Texas A&M Law Review
Uber, Lyft, and other transportation network companies (“TNCs”), have garnered a great deal of attention in the media and popular press for the efficiencies of their service, their “disruptive” business models, and their labor practices. Uber has almost 400,000 drivers in California and Massachusetts alone. Other TNCs have countless drivers of their own, and TNCs have become especially popular in densely populated cities. Gone are the days when one needed to hail or flag down a taxi, or call a dispatcher to request one. Now customers can summon TNC drivers using “apps” on their smartphones, and TNC platforms match them with available drivers, who arrive in personal vehicles. Many customers prefer this system for reasons of promptness and convenience, and the apps also allow them to track drivers via GPS “and thus to have a better sense of scheduling the trip.” Uber and other TNCs have made obtaining a ride considerably more efficient, cheaper, and more convenient for many customers.
In fact, TNCs have been described as a transportation revolution, changing the way taxi fares are provided and the way ordinary people routinely get from place to place. Uber as a corporation has been quite successful, attracting billions of dollars in investment from venture capitalists and quickly expanding its ridesharing businesses to many cities. To “uber” is now a verb, meaning “[t]o arrive at a destination via ridesharing service.”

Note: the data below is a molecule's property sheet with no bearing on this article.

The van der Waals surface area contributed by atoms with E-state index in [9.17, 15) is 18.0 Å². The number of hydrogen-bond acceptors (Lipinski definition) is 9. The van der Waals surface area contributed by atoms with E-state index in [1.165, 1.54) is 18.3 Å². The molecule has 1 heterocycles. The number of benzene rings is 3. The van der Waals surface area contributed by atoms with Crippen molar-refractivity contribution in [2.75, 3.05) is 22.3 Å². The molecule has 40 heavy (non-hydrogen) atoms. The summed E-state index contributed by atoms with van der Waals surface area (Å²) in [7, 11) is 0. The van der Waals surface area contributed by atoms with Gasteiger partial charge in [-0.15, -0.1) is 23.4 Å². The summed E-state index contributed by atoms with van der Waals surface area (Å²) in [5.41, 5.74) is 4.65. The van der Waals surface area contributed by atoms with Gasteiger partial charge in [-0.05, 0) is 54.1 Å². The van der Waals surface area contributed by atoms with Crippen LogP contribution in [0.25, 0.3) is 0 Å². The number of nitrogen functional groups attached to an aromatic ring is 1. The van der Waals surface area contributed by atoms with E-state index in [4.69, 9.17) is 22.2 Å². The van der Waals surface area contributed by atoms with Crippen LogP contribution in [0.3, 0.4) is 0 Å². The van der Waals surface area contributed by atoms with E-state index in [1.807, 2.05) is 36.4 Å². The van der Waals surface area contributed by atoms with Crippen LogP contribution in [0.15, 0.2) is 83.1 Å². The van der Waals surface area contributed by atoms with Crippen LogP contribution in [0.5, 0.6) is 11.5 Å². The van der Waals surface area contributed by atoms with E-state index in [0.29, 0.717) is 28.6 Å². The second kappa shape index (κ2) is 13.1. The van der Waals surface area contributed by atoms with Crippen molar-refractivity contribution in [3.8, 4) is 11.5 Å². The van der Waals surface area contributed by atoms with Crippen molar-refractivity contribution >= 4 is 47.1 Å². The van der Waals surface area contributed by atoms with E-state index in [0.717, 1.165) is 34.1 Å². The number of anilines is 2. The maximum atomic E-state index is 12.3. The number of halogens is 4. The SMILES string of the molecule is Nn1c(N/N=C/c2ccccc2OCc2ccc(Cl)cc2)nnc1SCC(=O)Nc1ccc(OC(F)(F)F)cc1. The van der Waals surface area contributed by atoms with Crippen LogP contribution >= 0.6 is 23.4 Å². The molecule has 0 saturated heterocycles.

As a company, Uber has also proven itself litigious, using some of the money it has raised through investment to defend itself in litigation with municipal governments over regulatory issues, litigation with its workers over employee status, and various other legal matters. Uber also now has a meta-meaning that encompasses a number of its distinct business practices, such as lowering labor costs by using “independent contractors,” managing workers by algorithm, and cutting inefficiencies and middlemen through technology. Many have noted that Uber has an aggressive attitude of “asking forgiveness” rather than “asking permission” of local authorities as its business expands. Thus, when people say they will “uber” a problem, they could mean seeking solutions from the crowd, using technology to improve solutions, taking humans out of the equation, or expanding rapidly—perhaps without permission.